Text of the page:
By Rania Khalil
In the days and weeks that have just passed, art here in Cairo, and indeed throughout the country, has found an inextricable link with a larger cause of justice, freedom and of course the ousting of former president Hosni Mubarak.
Where much of my time as a downtown art critic has been spent navigating the disparities of class, access and resource among the artists whose work I review, the days since Jan. 25 have spawned new coalitions of artists asking neither for press nor even personal credit for their work.
These are scores of talented artists who have unselfishly devoted their efforts to performances, concerts, signs, prints, graffiti and video-making of this highly imaginative revolution.
Downtown Cairo is covered in art, and the protesters have moved their bodies in fluid progressions around the city, demanding change. What began as a media campaign propagating that pro-democracy protesters were given free meals from the American fast food chain Kentucky Fried Chicken in order to topple the regime, saw the word “Kentucky” becoming synonymous with a joke about selling out and believing state propaganda.
This phenomenon found its creative culmination in a stunning and impromptu exhibition of visual art works on paper covering all the windows of KFC’s Tahrir Square branch.
In light of these inspiring creative manifestations, rooted in collectivity and the mobilization of common interests, it only makes sense that upon returning to work, my first stop would be Makan’s “The Wittiest Rhetoric,” a video compilation of some of the most clever chants and slogans of the movement screened on Tuesday and Wednesday.
Egyptians are of course known for their sense of humor and capacity to make jokes in even the strangest of circumstances. What visitors to “The Wittiest Rhetoric” can expect to find is no exception. Moving from still photo montage to video jump cuts, “The Wittiest” for the most part features a consistent soundtrack of slogans sung in strong harmony throughout the streets by sundry and extremely witty groups of protesters.
Makan (which simply means The Place), is an important institution of downtown arts, and the frequent host to presentations which combine the authentic with the accessible for foreigners and locals alike. It is the host of a weekly hybrid zar, an Egyptian ceremony performed to exorcise evil spirits. In this vein, “The Wittiest Rhetoric” captures images of protesters who have enlisted the calling and swaying about of the zar to oust the evil spirits of the regime.
Indeed, protesters both within and outside of this video have used current methods from days long past to enliven their demonstrations. In the olden days of Egypt to the present, sellers walk the streets shouting their wares. In the days between Jan. 25 and Feb. 11, this sort of call and response chanting has been appropriated by protesters shouting “Have you seen our ruler? He fits this description…” One can only imagine the descriptions were not always so courteous.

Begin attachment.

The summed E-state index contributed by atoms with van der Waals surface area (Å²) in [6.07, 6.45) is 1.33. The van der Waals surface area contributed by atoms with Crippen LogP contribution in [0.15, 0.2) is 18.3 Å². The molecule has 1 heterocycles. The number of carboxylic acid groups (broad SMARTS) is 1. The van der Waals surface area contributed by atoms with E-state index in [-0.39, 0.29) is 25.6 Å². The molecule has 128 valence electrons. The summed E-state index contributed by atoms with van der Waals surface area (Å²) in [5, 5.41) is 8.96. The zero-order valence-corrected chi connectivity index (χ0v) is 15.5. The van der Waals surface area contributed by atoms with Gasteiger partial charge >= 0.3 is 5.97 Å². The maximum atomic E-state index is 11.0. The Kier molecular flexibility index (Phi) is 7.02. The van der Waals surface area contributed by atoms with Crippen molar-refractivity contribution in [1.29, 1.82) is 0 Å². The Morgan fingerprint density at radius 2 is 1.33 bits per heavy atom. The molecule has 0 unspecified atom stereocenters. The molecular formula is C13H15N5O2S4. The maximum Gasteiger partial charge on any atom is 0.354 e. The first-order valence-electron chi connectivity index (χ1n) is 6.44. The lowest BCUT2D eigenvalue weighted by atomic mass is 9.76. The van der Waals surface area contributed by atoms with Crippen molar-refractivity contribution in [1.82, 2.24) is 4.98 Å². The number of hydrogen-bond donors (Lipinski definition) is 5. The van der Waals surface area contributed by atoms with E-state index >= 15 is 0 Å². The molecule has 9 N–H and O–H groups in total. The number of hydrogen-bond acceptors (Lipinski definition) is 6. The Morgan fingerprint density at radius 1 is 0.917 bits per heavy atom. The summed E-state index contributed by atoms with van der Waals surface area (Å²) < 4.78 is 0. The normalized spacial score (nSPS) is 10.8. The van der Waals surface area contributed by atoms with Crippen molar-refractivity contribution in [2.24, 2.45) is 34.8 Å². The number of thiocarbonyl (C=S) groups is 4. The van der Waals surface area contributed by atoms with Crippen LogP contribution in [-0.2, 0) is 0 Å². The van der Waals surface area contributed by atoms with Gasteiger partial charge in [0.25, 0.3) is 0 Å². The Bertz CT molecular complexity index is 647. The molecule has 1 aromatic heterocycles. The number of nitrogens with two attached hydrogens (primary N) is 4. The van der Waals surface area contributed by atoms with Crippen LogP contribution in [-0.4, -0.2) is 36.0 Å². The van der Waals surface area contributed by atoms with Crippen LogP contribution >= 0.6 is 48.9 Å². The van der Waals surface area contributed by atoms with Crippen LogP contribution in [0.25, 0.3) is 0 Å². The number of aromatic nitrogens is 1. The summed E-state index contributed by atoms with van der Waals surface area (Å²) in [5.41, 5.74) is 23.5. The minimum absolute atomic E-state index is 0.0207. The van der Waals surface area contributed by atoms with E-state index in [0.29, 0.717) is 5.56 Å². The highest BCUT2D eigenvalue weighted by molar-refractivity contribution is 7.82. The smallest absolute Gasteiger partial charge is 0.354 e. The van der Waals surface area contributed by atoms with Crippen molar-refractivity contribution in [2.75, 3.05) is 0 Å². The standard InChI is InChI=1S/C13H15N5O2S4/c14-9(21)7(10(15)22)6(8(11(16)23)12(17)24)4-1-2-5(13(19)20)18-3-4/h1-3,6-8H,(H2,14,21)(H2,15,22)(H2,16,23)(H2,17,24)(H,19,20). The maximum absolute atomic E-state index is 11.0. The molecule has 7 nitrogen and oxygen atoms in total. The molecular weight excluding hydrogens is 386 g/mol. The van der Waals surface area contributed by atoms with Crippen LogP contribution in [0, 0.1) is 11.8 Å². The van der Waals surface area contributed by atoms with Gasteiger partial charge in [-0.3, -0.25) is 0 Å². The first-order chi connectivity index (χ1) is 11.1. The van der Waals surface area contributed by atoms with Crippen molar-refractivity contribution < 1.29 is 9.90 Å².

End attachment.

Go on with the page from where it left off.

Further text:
From outrageous cartoon caricatures of Mubarak’s face, to his name written on pairs of shoes, “The Wittiest Rhetoric” shows Egyptian protest rhetoric from its finest to its least subtle — right down to images of the name of Mubarak’s ruling National Democratic Party written on a bucket of dirty water.
Then there are the plays on the word irhal (or leave). Signs read “Leave Mubarak, my hand hurts from holding this sign!”
“Leave Mubarak, I need to shave.”
“Leave Mubarak, I haven’t slept in three days.”
“Leave Mubarak, my wife misses me.”
And a sign not featured in this particular video, “Leave Mubarak, my wife is pregnant, but we don’t want our baby born into your regime!”
Amidst the shouts of youth claiming a new hope for a family life that has been otherwise economically impossible for them in the dire conditions of Mubarak’s regime, protesters in the streets joyfully exclaimed after he stepped down, “We will marry, we will have children!”
And so it is not surprising to see in this video, the somewhat cruel and ironic reference to Mubarak’s own family, painted irreverently on a sign: Mubarak’s mother, it says, nursed him ice.
From the sharp to the funny and open-hearted slogans of people that bravely came to the streets even on the most dangerous of days, the video features a somewhat random collection of protesters at their most diverse. There is an image of a dapper young man sitting cross legged and meditating atop a stone wall, listening to a walkman and holding a sign surrounded by scores of hustling demonstrators. There is footage of two men, one in a galabeyya and one in an expensive business suit marching arm in arm among thousands, chanting the ever popular “Leave, leave, [because] we will not leave.”
Like the revolution, this video is in the beginning stages of its development. Curators of Makan deserve thanks for their momentum and are well advised to continue what they have begun. “The Wittiest Rhetoric” is important documentation of a completely unique and utterly witty revolution.
Tahrir Square’s KFC on Feb. 10. (Photo by Rania Khalil)